“Shifa haishi shifa? You Qinghua jian Shifa chongxin kaolü Zuo zhuan shi li” 筮法還是釋法?由清華簡重《筮法》新考慮《左傳》筮例  (Divination method or explanation method? A reconsideration of the examples of divination in the Zuo zhuan on the basis of the Qinghua-strip Divination method). Zhou Yi yanjiu 周易研究 (Zhou Changes research) 2015.?: in press.

Shi zhi zhusong: San lun ‘si’ zi de fuci zuoyong” 《詩》之祝誦:三論 ‘思’字的副詞作用 (The prayers of the Poetry: A third discussion of the verbal use of si). Qinghua jian yanjiu 清華簡研究 (Research on the Qinghua strips) 2 (2015): 52-62。

“Philosophy or Bamboo: The Reading and Writing of Warring States Manuscripts.” China Reviews International 19.2 (2014): 199-208.

Unearthing the Changes: Recently Discovered Manuscripts of and Relating to the Yi Jing. New York: Columbia University Press, 2014.

 “A Special Use of the Character 鄉 in Oracle-Bone Inscriptions and Its Significance for the Meaning of Early Chinese Divination: With Comments on the First Line of the Yi Jing.” In Institute of Chinese Studies Visiting Professor Lecture Series (III). Journal of Chinese Studies Special Issue. Hong Kong, 2013. Pp. 163-77.

Kongzi zhi qian 孔子之前. Huang Shengsong 黃聖松, Yang Jixiang 楊濟襄, Zhou Boqun 周博群 et al trans., Fan Limei 范麗梅 and Huang Kuanyun 黃冠雲 ed. Taipei: Wanjuanlou, 2013.
 
“La dinastia Zhou.” In La Cina, Vol 2: Dall’età del Bronzo all’impero Han. Ed. Tiziana Lipiello and Maurizio Scarpari. Torino: Einaudi, 2013. Pp. 77-133.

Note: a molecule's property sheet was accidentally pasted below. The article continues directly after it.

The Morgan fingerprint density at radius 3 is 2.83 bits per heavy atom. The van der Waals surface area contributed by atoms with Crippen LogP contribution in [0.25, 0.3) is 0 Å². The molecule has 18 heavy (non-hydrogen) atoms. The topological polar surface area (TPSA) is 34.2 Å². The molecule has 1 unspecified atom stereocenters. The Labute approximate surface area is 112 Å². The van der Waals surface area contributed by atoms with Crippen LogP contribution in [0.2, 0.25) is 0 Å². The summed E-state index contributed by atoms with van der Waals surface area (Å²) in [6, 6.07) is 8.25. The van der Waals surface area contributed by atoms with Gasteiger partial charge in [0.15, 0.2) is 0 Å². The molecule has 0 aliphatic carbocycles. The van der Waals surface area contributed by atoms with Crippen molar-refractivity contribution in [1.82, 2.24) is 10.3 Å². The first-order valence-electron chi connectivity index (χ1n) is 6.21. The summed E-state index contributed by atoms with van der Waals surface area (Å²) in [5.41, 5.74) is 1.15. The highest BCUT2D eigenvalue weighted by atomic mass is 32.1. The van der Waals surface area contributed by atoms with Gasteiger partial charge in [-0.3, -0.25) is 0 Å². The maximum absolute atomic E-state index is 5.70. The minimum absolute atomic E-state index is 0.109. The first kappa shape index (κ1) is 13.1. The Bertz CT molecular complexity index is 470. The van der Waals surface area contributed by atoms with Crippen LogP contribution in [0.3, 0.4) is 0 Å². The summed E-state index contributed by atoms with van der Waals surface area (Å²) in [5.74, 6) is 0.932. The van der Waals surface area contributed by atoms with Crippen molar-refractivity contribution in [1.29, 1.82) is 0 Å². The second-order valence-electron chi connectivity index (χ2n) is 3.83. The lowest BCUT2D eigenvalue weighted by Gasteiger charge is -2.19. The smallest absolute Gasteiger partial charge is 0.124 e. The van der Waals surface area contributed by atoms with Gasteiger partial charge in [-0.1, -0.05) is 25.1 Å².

“Paleography.” Oxford Bibliographies Project. Oxford University Press. 2013.

“ ‘Xia Shang Zhou duandai gongcheng’ shi nian hou zhi pipan: Yi Zhou zhu wang zai wei niandai wei lizheng”“夏商周断代工程”十年后之批判:以西周诸王在位年代为例证. In Di si jie Guoji Hanxue huiyi lunwenji 第四屆國際漢學會議論文集. Taipei: Academia Sinica, 2013. In Press.
 
Zhongguo guwenzixue daolun 中國古文字學導論 (Introduction to Chinese paleography). Shanghai: Zhong Xi shuju, 2013.
 
“The Zhou Dynasty and the Birth of the Son of Heaven.” In Maria Khayutina ed. Qin: The Eternal Emperor and His Terrcotta Warriors. Bern: Bernisches Historisches Museum, 2013. Pp. 17-26.
 
Chongxie Zhongguo gudai wenxian 重寫中國古代文獻. Tr. Zhou Boqun 周博群. Shanghai: Shanghai Guji chubanshe, 2012.

 “Mu tianzi zhuan yu Mu wang shidai tongqi” 穆天子傳與穆王時代銅器 (The Mu tianzi zhuan and King Mu Period Bronzes), Rao Zongyi guoxueyuan xuebao 饒宗頤國學院學報 (Bulletin of the Jao Tsung-I National Studies Institute). English translation: The Mu tianzi zhuan and King Mu Period Bronzes,” Sino-Humanitas “Xian Qin shidai ‘shu’ zhi chuanshou: Yi Qinghua jian Zhai Gong zhi gu ming wei li” 先秦時代 ‘書’之傳授:以清華簡《祭公之顧命》為例 (The transmission of ‘documents’ in the Pre-Qin Period: Taking the Qinghua strip Zhai Gong zhi gu ming as an example). Qinghua jian yanjiu 清華簡研究 (Researches on the Qinghua strips) 1 (2012): 217-27.

Xing yu xiang: Zhongguo gudai wenhua shi lunwenji 興與象:中國古代文化史論文集 (Arousals and Images: Essays on Ancient Chinese Cultural History). Shanghai: Shanghai Guji chubanshe, 2012.
 
Courses: 
  • The Chinese Classics (Winter)
  • China’s Classic of Documents (Spring)
  • Confucius and Laozi (Spring)